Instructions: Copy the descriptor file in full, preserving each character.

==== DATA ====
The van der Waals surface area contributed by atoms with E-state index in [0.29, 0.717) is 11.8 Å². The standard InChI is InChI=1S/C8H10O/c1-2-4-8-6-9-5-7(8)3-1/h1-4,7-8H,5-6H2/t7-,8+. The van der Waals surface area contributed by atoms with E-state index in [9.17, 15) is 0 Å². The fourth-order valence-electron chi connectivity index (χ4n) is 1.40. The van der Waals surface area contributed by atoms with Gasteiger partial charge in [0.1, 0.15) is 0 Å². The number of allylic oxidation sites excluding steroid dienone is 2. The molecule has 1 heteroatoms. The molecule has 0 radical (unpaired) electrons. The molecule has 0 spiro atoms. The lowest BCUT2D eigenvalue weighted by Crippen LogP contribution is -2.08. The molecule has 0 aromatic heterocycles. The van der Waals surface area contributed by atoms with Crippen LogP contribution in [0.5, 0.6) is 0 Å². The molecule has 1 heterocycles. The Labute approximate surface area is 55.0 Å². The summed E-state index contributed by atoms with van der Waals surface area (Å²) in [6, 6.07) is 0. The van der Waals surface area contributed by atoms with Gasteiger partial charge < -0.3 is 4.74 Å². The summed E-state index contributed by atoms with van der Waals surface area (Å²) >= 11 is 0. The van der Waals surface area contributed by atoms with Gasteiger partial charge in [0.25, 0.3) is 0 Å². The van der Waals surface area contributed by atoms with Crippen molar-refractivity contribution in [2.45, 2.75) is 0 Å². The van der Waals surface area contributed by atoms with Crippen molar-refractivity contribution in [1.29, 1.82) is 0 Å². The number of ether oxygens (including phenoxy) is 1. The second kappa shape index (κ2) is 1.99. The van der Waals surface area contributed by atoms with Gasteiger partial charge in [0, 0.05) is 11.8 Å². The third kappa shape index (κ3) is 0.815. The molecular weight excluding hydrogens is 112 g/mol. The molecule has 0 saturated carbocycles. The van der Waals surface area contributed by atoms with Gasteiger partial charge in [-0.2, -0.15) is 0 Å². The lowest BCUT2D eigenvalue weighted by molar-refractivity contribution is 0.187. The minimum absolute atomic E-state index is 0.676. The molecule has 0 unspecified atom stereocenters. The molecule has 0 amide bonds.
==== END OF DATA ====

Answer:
The van der Waals surface area contributed by atoms with E-state index in [0.29, 0.717) is 11.8 Å². The standard InChI is InChI=1S/C8H10O/c1-2-4-8-6-9-5-7(8)3-1/h1-4,7-8H,5-6H2/t7-,8+. The van der Waals surface area contributed by atoms with E-state index in [9.17, 15) is 0 Å². The fourth-order valence-electron chi connectivity index (χ4n) is 1.40. The van der Waals surface area contributed by atoms with Gasteiger partial charge in [0.1, 0.15) is 0 Å². The number of allylic oxidation sites excluding steroid dienone is 2. The molecule has 1 heteroatoms. The molecule has 0 radical (unpaired) electrons. The molecule has 0 spiro atoms. The lowest BCUT2D eigenvalue weighted by Crippen LogP contribution is -2.08. The molecule has 0 aromatic heterocycles. The van der Waals surface area contributed by atoms with Crippen LogP contribution in [0.5, 0.6) is 0 Å². The molecule has 1 heterocycles. The Labute approximate surface area is 55.0 Å². The summed E-state index contributed by atoms with van der Waals surface area (Å²) in [6, 6.07) is 0. The van der Waals surface area contributed by atoms with Gasteiger partial charge < -0.3 is 4.74 Å². The summed E-state index contributed by atoms with van der Waals surface area (Å²) >= 11 is 0. The van der Waals surface area contributed by atoms with Gasteiger partial charge in [0.25, 0.3) is 0 Å². The van der Waals surface area contributed by atoms with Crippen molar-refractivity contribution in [2.45, 2.75) is 0 Å². The van der Waals surface area contributed by atoms with Crippen molar-refractivity contribution in [1.29, 1.82) is 0 Å². The number of ether oxygens (including phenoxy) is 1. The second kappa shape index (κ2) is 1.99. The van der Waals surface area contributed by atoms with Gasteiger partial charge in [0, 0.05) is 11.8 Å². The third kappa shape index (κ3) is 0.815. The molecular weight excluding hydrogens is 112 g/mol. The molecule has 0 saturated carbocycles. The van der Waals surface area contributed by atoms with Gasteiger partial charge in [-0.2, -0.15) is 0 Å². The lowest BCUT2D eigenvalue weighted by molar-refractivity contribution is 0.187. The minimum absolute atomic E-state index is 0.676. The molecule has 0 unspecified atom stereocenters. The molecule has 0 amide bonds.